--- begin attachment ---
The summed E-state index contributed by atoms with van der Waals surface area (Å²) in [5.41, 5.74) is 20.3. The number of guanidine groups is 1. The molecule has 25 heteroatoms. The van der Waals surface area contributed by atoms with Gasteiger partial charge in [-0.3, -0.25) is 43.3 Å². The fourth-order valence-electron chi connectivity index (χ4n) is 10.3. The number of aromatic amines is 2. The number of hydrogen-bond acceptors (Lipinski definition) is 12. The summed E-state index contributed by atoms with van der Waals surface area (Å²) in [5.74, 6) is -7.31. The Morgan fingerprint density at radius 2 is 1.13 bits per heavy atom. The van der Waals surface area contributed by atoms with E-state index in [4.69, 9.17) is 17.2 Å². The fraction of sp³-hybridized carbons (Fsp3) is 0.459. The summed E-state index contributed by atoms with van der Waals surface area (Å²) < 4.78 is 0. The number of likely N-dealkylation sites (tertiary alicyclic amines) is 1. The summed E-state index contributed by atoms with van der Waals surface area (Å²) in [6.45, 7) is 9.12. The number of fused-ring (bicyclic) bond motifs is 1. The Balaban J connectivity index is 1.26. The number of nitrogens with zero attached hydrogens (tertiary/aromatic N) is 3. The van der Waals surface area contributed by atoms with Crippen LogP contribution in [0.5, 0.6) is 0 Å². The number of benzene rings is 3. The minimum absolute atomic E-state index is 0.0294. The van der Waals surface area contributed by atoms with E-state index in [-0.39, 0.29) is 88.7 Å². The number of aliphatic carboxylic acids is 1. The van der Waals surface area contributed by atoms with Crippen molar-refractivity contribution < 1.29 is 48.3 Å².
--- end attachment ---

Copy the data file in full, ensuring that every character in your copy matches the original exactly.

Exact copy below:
The summed E-state index contributed by atoms with van der Waals surface area (Å²) in [5.41, 5.74) is 20.3. The number of guanidine groups is 1. The molecule has 25 heteroatoms. The van der Waals surface area contributed by atoms with Gasteiger partial charge in [-0.3, -0.25) is 43.3 Å². The fourth-order valence-electron chi connectivity index (χ4n) is 10.3. The number of aromatic amines is 2. The number of hydrogen-bond acceptors (Lipinski definition) is 12. The summed E-state index contributed by atoms with van der Waals surface area (Å²) in [5.74, 6) is -7.31. The Morgan fingerprint density at radius 2 is 1.13 bits per heavy atom. The van der Waals surface area contributed by atoms with E-state index in [4.69, 9.17) is 17.2 Å². The fraction of sp³-hybridized carbons (Fsp3) is 0.459. The summed E-state index contributed by atoms with van der Waals surface area (Å²) < 4.78 is 0. The number of likely N-dealkylation sites (tertiary alicyclic amines) is 1. The summed E-state index contributed by atoms with van der Waals surface area (Å²) in [6.45, 7) is 9.12. The number of fused-ring (bicyclic) bond motifs is 1. The Balaban J connectivity index is 1.26. The number of nitrogens with zero attached hydrogens (tertiary/aromatic N) is 3. The van der Waals surface area contributed by atoms with Crippen LogP contribution in [0.5, 0.6) is 0 Å². The number of benzene rings is 3. The minimum absolute atomic E-state index is 0.0294. The van der Waals surface area contributed by atoms with E-state index in [-0.39, 0.29) is 88.7 Å². The number of aliphatic carboxylic acids is 1. The van der Waals surface area contributed by atoms with Crippen molar-refractivity contribution < 1.29 is 48.3 Å².